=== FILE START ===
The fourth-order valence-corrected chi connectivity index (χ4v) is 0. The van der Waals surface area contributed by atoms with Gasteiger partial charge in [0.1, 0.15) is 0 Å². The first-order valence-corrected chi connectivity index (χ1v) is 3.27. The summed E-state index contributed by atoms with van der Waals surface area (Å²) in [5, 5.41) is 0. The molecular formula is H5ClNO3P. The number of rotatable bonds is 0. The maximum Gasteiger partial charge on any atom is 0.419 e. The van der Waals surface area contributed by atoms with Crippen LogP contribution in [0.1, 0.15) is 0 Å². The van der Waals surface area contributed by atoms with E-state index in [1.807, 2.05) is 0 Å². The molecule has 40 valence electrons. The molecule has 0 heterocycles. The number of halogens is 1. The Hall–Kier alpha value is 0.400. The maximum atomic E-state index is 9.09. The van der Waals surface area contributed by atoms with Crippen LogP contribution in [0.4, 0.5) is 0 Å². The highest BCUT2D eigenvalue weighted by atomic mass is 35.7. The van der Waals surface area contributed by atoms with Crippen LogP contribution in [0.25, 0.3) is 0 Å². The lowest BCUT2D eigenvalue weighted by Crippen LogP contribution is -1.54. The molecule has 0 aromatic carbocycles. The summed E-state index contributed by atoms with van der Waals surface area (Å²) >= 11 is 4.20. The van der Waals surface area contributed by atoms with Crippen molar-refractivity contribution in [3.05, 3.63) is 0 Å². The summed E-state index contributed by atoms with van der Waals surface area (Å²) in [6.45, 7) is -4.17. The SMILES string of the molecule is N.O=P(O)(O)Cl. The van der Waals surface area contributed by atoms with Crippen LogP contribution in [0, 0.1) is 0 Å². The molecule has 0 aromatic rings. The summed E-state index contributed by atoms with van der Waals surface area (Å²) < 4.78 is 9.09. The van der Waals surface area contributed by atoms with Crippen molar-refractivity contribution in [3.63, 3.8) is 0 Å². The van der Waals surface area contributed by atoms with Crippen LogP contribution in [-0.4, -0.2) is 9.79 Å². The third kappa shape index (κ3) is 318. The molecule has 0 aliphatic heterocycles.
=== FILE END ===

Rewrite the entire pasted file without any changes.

The fourth-order valence-corrected chi connectivity index (χ4v) is 0. The van der Waals surface area contributed by atoms with Gasteiger partial charge in [0.1, 0.15) is 0 Å². The first-order valence-corrected chi connectivity index (χ1v) is 3.27. The summed E-state index contributed by atoms with van der Waals surface area (Å²) in [5, 5.41) is 0. The molecular formula is H5ClNO3P. The number of rotatable bonds is 0. The maximum Gasteiger partial charge on any atom is 0.419 e. The van der Waals surface area contributed by atoms with Crippen LogP contribution in [0.1, 0.15) is 0 Å². The van der Waals surface area contributed by atoms with E-state index in [1.807, 2.05) is 0 Å². The molecule has 40 valence electrons. The molecule has 0 heterocycles. The number of halogens is 1. The Hall–Kier alpha value is 0.400. The maximum atomic E-state index is 9.09. The van der Waals surface area contributed by atoms with Crippen LogP contribution in [0.4, 0.5) is 0 Å². The highest BCUT2D eigenvalue weighted by atomic mass is 35.7. The van der Waals surface area contributed by atoms with Crippen LogP contribution in [0.25, 0.3) is 0 Å². The lowest BCUT2D eigenvalue weighted by Crippen LogP contribution is -1.54. The molecule has 0 aromatic carbocycles. The summed E-state index contributed by atoms with van der Waals surface area (Å²) >= 11 is 4.20. The van der Waals surface area contributed by atoms with Crippen molar-refractivity contribution in [3.05, 3.63) is 0 Å². The summed E-state index contributed by atoms with van der Waals surface area (Å²) in [6.45, 7) is -4.17. The SMILES string of the molecule is N.O=P(O)(O)Cl. The van der Waals surface area contributed by atoms with Crippen LogP contribution in [0, 0.1) is 0 Å². The molecule has 0 aromatic rings. The summed E-state index contributed by atoms with van der Waals surface area (Å²) < 4.78 is 9.09. The van der Waals surface area contributed by atoms with Crippen molar-refractivity contribution in [3.63, 3.8) is 0 Å². The van der Waals surface area contributed by atoms with Crippen LogP contribution in [-0.4, -0.2) is 9.79 Å². The third kappa shape index (κ3) is 318. The molecule has 0 aliphatic heterocycles.